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Winning friends and influencing people
A publisher that I will not name to avoid improving their google hits has just spammed rasfw with an announcement that --

Say, why should I help an author whose publisher spams one of my favourite groups? Let's Rot13 this --

Qnivq E. Cnyzre'f Genpxvat, gur ybat-qrynlrq frdhry gb Rzretrapr, vf svanyyl pbzvat bhg.

As I recall, Cnyzre's career arc was one promising but flawed novel followed by a nearly unreadable novel followed by nothing for a quarter of a century. Now, I can think of other SF authors with long periods in which they published nothing (Donald Kingsbury took a quarter century off after The Ghost Town, for example) so it's possible that Genpxvat will turn out to be a work of genius. Pity his publisher decided to poison the well by spamming.

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I am woefully under-read, sigh.

Langford Basilisk -- I'd never hear of them, so I Googled them and immediately, pickles without lamented occidental Custer’s stapler.

But, seriously: -- the first thing the available information made me think of, was A.E. Van Vogt's The War Against The Rull, since the main weapon the evyle Rull use in their infiltration and extermination of human worlds, is a kind of rune which causes a braincrash.

You've got me wondering whether Mr. Langford got his idea for the Basilisks, from a vague memory of Van Vogt's Rull, -- a faint notion left tickling at the back of his mind, slowly and increasingly seducing his sensibilities, transforming his thoughts, creepingly obsessing him until at last it had finally, fully and entirely subjected him to its pickles without lamented occidental Custer’s stapler.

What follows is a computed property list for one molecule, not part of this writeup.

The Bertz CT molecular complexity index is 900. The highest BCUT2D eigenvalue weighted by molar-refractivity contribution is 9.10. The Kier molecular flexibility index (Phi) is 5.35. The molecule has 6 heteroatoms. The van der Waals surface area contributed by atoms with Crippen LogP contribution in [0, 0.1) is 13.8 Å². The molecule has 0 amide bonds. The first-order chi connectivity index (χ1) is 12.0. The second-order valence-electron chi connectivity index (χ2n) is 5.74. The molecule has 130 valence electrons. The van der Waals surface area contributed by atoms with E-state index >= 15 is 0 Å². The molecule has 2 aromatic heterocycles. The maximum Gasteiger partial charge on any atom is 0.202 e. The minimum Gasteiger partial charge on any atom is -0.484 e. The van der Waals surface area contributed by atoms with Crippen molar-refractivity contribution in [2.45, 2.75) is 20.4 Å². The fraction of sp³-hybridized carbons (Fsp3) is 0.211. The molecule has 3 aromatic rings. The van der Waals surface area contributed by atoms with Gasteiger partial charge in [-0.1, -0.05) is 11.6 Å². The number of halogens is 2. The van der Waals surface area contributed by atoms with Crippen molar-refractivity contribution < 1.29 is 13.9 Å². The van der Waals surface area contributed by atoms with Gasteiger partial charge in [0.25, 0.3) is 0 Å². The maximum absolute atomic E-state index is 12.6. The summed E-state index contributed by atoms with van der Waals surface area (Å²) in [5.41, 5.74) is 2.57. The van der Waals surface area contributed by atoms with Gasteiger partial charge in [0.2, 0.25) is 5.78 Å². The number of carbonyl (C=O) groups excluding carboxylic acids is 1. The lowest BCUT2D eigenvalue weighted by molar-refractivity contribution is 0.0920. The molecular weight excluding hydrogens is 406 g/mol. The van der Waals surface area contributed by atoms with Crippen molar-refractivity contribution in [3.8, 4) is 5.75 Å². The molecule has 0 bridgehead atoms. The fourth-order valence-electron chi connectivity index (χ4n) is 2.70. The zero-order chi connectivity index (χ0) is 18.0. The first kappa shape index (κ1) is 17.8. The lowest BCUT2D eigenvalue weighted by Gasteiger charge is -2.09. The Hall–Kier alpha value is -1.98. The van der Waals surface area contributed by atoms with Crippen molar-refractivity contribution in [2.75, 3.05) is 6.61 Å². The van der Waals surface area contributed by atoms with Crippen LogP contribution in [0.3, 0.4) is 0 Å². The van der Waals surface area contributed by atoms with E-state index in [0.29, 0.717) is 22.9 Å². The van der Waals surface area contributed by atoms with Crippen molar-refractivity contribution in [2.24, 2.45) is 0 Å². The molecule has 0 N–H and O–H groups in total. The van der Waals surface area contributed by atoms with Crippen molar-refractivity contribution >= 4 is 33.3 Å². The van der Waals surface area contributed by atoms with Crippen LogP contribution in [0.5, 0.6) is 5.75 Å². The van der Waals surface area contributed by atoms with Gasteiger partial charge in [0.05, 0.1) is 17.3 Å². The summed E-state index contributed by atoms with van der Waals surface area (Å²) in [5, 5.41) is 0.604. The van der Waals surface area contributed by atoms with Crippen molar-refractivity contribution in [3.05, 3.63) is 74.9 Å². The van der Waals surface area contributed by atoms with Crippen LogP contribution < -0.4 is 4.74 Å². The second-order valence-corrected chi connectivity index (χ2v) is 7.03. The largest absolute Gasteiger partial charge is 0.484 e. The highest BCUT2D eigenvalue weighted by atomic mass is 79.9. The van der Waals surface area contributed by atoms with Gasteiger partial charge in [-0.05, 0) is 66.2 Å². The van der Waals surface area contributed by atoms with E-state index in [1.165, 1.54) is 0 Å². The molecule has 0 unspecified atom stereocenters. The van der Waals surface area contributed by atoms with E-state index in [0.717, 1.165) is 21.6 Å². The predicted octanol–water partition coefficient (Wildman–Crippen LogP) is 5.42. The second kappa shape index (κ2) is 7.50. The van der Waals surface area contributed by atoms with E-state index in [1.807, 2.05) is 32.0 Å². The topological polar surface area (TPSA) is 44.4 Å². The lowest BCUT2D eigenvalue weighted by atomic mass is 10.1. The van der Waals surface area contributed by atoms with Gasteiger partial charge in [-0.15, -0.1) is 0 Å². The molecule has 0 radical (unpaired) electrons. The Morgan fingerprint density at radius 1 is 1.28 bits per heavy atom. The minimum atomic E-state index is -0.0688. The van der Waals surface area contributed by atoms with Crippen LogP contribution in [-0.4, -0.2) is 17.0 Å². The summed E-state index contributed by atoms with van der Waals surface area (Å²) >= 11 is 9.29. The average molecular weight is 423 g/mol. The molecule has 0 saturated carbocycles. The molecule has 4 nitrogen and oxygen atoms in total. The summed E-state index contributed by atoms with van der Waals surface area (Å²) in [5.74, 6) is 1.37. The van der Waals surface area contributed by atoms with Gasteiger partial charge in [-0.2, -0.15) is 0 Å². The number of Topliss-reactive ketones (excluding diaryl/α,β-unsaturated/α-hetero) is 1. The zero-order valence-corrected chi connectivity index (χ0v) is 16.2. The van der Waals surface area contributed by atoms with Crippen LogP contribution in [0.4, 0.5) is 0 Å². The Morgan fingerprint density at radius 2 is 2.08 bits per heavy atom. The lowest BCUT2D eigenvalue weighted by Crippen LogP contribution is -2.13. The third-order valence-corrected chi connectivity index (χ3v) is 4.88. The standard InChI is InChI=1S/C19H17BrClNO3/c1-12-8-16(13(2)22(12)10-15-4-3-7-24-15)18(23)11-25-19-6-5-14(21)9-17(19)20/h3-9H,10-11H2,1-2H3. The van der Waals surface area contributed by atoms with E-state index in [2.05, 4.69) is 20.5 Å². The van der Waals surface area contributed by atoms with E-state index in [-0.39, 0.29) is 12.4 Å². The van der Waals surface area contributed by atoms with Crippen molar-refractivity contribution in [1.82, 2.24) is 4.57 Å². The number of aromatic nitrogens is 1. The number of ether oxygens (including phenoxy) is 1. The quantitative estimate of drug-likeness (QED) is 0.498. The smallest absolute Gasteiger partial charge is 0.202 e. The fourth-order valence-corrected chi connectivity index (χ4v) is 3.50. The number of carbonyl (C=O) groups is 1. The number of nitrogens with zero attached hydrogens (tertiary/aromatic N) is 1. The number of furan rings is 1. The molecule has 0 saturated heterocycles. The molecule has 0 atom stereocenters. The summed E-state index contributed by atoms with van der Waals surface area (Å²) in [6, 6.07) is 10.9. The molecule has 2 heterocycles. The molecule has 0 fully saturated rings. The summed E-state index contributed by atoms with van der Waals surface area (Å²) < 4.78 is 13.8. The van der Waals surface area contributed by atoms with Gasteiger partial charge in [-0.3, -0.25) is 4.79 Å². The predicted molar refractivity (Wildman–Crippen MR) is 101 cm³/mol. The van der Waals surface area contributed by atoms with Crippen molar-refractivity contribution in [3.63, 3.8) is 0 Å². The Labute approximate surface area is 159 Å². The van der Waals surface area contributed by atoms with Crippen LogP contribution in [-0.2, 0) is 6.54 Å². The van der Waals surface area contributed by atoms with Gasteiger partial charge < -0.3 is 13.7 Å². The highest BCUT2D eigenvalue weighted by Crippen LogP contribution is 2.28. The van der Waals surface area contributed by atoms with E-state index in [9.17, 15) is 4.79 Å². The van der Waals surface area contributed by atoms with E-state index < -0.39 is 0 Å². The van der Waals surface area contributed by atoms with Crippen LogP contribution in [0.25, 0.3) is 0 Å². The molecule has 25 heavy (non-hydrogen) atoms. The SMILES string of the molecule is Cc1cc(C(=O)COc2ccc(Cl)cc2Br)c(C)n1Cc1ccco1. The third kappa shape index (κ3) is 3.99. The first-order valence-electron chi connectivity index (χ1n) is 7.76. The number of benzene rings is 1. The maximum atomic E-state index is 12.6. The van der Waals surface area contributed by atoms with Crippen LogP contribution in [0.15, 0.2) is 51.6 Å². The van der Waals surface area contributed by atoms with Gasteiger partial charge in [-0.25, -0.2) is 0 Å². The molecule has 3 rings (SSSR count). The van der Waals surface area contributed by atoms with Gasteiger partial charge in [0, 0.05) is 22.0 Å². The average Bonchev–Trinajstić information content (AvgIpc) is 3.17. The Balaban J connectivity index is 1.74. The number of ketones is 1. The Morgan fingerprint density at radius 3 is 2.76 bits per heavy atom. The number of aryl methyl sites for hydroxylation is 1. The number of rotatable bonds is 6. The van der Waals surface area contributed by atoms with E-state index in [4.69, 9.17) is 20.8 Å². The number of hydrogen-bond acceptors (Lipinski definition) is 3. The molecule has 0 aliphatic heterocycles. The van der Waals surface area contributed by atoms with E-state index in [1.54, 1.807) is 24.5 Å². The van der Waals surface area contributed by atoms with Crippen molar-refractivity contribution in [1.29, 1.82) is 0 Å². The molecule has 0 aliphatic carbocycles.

Re: I am woefully under-read, sigh.

Hey, the thing about computer viruses for the brain is that they are real. There's the one about "security"; it's a kind of buffer-overflow injection attack on bureaucracies. You pass in the security meme, and then after it you can pass arbitrary attack code into the organisation and it executes.

For example: Terrorists are menacing our national security. The only solution is a giant national biometric database of everybody. You see, nobody would possibly agree to the second half of that statement in normal operation; your perceptual filters would shoot it down as absurd. But if you append it to a malformed security claim, you're in.

Re: I am woefully under-read, sigh.

What you are arguing (i.e., that social systems are essentially analogous to finite state machines, if not in fact actual finite state machines, and so are totally hackable), is true.

Or, if it isn't, then I believe the same false paradigm on this that you do, so we're both making the same mistake.

However, it isn't relevant to the Rull glyphs and the Langford Basilisks mentioned in the above thread, as those are both (fictional) hacks on an individual brain's consciousness, and not hacks on systems of collective human behaviour.

That said, when you write: "Hey, the thing about computer viruses for the brain is that they are real" -- I agree with you there, too.

It's just another way of saying that people can be driven crazy, and that in some instances, the people doing the driving are crazy, too. Some mental illnesses are contagious. [Citation needed? Fill yer boots. It's a big System Of Tubes out there!]

Re: I am woefully under-read, sigh.

This brings up the delicious sfnal possibilities of a world in which French literary theory and Lacanian analysis are actually part of a secret DGSE intelligence project; as Jacques Lacan so wisely said, the unconscious mind is structured like a language.

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